Both went back to the table, to the places they had occupied before. When Sanna sat down, little Soren seemed to come awake all at once and scrambled to sit beside her again. “Sanna,” he said, “my juice is warm.”

She took the glass and swirled her fingertip in the apple juice. Ice crystals formed on the inside of the glass. Then she handed it back to him.

Rusza took up his glass of sweetened sun tea, stirring spoon still in it, and held it out to her.

“Are you five years old?” she asked.

“If it means I get a cold drink, then yes,” he retorted. “Besides that, you were mean to me before. Be nice to me now.”

Sanna took the glass from him. Within seconds, the glass was coated in frost. She handed the glass back to him.

Rusza took it between his hands. The frozen glass hissed from the heat. After rolling the glass gently between his hands, Rusza inverted it and pulled on the handle of the spoon until the frozen tea came out all in one piece. He licked it like a popsicle. “Mmm!”

Soren looked at his own glass, looked at Rusza’s sweet-tea popsicle, and then looked appealingly to Sanna.

“Don’t pick up any bad habits from him,” she warned the little boy. But she took back his glass, put her own spoon into it, and froze it into an apple juice popsicle for him. She rolled the glass between her hands, just like Rusza had done, to loosen the frozen juice until the popsicle slid free.

Lily came running and dropped down on the bench beside Sanna. “That looks so good,” she said. “Would you make one for me too?”

“Pour yourself a drink.” Sanna’s voice held exasperation, but her smile at the younger girl was tolerant. When Rusza’s brothers and the Locke boys edged closer, all holding glasses of sun tea or juice, however, Sanna said to Rusza, “You started this; you help. You should be able to do both hot and cold.”

“It will be good practice for you, Rusza.” Everard gave his glass of tea to Rusza. “You know what the doctor said.”

Rusza made a dissatisfied face. He took the glass, however, and stared at it intently. His breathing slowed and almost stopped. A thin film of frost crept up the glass from his fingers. The tea thickened. When Rusza tried to tip the glass to pull out a popsicle, slushy tea nearly rolled out of the glass onto his lap. “You make it look really easy,” he said to Sanna. “What’s the secret?”

“Secret? As in, the ‘secret’ that I’ve lived with overwhelming cold my entire life? Or the ‘secret’ that controlling it is life or death to me? What secret do you mean? You make heat look easy, but do you have a ‘secret’ for that? You can try focusing,” added Sanna. “The only way I can use heat is by concentrating all my efforts on it. Probably the same is true for you and cold.”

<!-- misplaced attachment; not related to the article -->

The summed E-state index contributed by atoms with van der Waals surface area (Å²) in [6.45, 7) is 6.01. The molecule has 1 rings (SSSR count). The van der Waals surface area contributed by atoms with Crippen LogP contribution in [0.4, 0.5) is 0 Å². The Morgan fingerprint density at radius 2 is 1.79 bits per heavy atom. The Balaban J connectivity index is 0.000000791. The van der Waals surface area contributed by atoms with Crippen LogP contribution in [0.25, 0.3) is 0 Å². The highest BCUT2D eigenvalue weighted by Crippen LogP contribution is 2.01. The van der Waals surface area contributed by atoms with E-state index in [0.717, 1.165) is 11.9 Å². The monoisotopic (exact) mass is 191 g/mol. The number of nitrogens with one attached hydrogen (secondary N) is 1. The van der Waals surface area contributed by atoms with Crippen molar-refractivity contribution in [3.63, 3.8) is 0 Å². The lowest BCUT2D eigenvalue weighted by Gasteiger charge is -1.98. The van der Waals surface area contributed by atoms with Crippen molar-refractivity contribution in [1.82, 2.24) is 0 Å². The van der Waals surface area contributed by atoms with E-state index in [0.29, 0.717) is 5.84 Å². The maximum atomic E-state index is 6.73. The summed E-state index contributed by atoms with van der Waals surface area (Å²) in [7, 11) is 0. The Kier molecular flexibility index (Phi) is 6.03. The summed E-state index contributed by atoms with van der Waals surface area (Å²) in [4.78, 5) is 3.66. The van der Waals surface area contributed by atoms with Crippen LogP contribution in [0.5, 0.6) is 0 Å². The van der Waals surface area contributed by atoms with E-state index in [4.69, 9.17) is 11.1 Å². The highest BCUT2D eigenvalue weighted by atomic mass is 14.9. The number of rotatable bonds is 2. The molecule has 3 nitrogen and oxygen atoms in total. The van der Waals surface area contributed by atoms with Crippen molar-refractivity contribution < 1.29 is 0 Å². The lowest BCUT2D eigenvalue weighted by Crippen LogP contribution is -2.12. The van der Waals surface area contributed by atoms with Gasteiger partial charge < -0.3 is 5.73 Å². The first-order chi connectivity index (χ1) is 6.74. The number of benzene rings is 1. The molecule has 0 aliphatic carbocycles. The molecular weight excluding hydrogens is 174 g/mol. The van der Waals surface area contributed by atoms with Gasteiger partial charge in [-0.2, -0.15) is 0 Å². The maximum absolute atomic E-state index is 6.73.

Rusza seemed not to hear the acerbic tone of her reply, taking only the advice from it. He shut his eyes, drew a deep breath, and exhaled slowly. The glass between his hands trembled so that ripples ran through the slushy tea inside it. A strained noise of frustration escaped through Rusza’s nose. Then the ripples hardened into a solid.

“You did it,” said Lily.

“He sounded constipated,” Lyndon said.

Everard took his popsicle. “It’s a start. Do a few more for the practice.”

Lily lined up six glasses and filled each half-full with apple juice. She handed the first to Rusza, who accepted it and bent all his attention on it.

Axel said, “Father Locke, will you give us much warning before you take the children out?”

“They will have a week to prepare,” Everard replied. “Why do you ask?”

“I’ve decided that I need to go where Sanna goes, at least for now. A week should be more than enough time for me to make my own arrangements.”

Everard nodded. “I’ll let my lieutenants know to arrange dependent housing for you.”

Axel, startled, said, “I had no intention of burdening your company. I’ll have Soren with me too, so—”

“It will be a matter of routine. Many of my special students have brought dependents of all kinds with them, so this is far from the first time. Years ago, when I first stepped into my current duties, I traveled with my whole family. Small children are no problem. I once trained a young woman with animal sympathy who brought as her dependents a dozen wild turkey poults that had imprinted on her. Believe me: I’ve dealt with nearly every scenario you can imagine.”